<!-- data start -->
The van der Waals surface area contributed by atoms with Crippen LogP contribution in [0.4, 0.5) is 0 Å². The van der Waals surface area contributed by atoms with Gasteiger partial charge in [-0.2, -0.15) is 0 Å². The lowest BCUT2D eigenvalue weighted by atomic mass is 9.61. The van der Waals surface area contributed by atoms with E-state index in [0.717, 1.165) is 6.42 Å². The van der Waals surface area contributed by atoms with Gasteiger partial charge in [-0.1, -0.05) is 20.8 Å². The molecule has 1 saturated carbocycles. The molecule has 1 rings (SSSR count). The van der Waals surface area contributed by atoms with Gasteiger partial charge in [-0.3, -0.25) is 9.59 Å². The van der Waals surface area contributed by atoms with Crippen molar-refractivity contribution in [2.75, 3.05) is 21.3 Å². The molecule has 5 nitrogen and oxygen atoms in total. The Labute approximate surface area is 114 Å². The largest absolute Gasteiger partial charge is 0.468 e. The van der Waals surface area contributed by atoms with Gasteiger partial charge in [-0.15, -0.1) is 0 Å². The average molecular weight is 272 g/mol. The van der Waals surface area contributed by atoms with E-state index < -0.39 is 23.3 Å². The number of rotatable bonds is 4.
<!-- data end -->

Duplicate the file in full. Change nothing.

The van der Waals surface area contributed by atoms with Crippen LogP contribution in [0.4, 0.5) is 0 Å². The van der Waals surface area contributed by atoms with Gasteiger partial charge in [-0.2, -0.15) is 0 Å². The lowest BCUT2D eigenvalue weighted by atomic mass is 9.61. The van der Waals surface area contributed by atoms with E-state index in [0.717, 1.165) is 6.42 Å². The van der Waals surface area contributed by atoms with Gasteiger partial charge in [-0.1, -0.05) is 20.8 Å². The molecule has 1 saturated carbocycles. The molecule has 1 rings (SSSR count). The van der Waals surface area contributed by atoms with Gasteiger partial charge in [-0.3, -0.25) is 9.59 Å². The van der Waals surface area contributed by atoms with Crippen molar-refractivity contribution in [2.75, 3.05) is 21.3 Å². The molecule has 5 nitrogen and oxygen atoms in total. The Labute approximate surface area is 114 Å². The largest absolute Gasteiger partial charge is 0.468 e. The van der Waals surface area contributed by atoms with Gasteiger partial charge in [-0.15, -0.1) is 0 Å². The average molecular weight is 272 g/mol. The van der Waals surface area contributed by atoms with E-state index < -0.39 is 23.3 Å². The number of rotatable bonds is 4.